Lockdown highs and lows

Almost seven weeks into the Covid-19 lockdown and I often wake in the morning and have to re-set my mind to this new reality. My brain tries to encourage me to forget this perpetual sense of Groundhog-day and I wake with renewed hope that this has all been a dream. Of course, it hasn’t. The reality is that many people have become ill, or lost friends and family members. This virus has been brutal.    

The overwhelming fear I experienced at the start of the quarantine, has morphed into something deeper. Most of the time I can level with my thoughts and reason that if we stay at home, we’ll be safe and well. Yet, my overactive mind has other ideas. It keeps me up at night. What ifs, whys and anxieties manifest in sleepless nights and a quickened heartbeat. Worries spill over in unexpected ways – a desire to retreat inwards and hide my feelings, emotional outbursts and some days where loneliness prevails. This new ‘normal’ can be hard to accept. 

One thing I find very challenging, is being so far away from my parents. So often, in times of need, I’d readily turn to them for emotional support. Yet we literally have an ocean between us and that, right now, feels like a vast chasm. The current reality is that I’ve no idea when I will be able to see my family again. Plans we had for summer visits will remain on hold. Months will pass when I cannot visit them. My children will continue to grow whilst their grandparents cannot hug them or touch their smiling faces. The homesickness I sometimes feel is heightened and acute, yet I try to remain positive and hopeful.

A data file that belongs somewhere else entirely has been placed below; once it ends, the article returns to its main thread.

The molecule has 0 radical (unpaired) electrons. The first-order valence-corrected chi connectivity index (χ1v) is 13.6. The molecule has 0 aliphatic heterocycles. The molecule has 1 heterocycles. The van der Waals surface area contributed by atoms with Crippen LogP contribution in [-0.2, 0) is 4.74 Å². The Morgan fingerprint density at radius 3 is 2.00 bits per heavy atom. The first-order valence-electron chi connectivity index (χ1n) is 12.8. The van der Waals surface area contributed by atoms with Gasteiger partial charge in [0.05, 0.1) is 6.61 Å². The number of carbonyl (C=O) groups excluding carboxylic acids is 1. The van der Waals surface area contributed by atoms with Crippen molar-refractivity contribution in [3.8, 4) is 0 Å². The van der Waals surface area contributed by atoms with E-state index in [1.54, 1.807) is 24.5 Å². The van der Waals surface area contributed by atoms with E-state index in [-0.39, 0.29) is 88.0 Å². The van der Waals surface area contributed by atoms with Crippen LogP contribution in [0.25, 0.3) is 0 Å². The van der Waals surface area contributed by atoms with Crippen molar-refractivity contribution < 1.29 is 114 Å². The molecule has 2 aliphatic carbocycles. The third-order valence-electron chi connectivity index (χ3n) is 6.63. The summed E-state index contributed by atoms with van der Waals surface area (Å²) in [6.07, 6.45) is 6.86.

Our days have been a mix of schoolwork, exercise, hugs, eating, games, books, i-pads, Zoom calls, Fortnite, Lego and ballet. It’s a heady mix that often blends into chaos. Tempers fray and tears are shed. Yet, we are still here for each other. We know and acknowledge that this time is foreign to us all. We make allowances for behavioural slip-ups and unkind words and try to remind each other to smile and be grateful. 

Exercise has become a sanctuary for me. It’s really the only time in the day that I have space to myself and it allows me to process my thoughts and channel negativity into something more uplifting. I know everyone has different ways to release and gain head space and exercise may not be your thing. Yet, right now, for me personally, it feels good to sweat away niggling doubts and concerns.  

Whilst this period is hard, I also love spending time with my kids. There have been moments of true clarity of late. Moments when I realise that my children are growing so fast. It’s as if we’ve been given a new lens to look through, one that reveals to us more about the lives of our offspring. We see their resilience in the face of this bizarre situation, we see the way they tackle home-schooling, we see them yearning for the face to face contact of their peers and we see their unending desire for snacks!

We are living this piece of history and recording our thoughts, no matter how insignificant and rambling they may seem, is so crucial. I’ve loved reading posts on social media, detailing how people are spending their days. I’ve taken comfort from poetry and reading a variety of texts and I’ve laughed out loud at hilarious memes that show us the importance of humour in the face of adversity. This patchwork of documentation makes for a colourful record of this time and I hope it will provide us with solace and reflection in years to come. 



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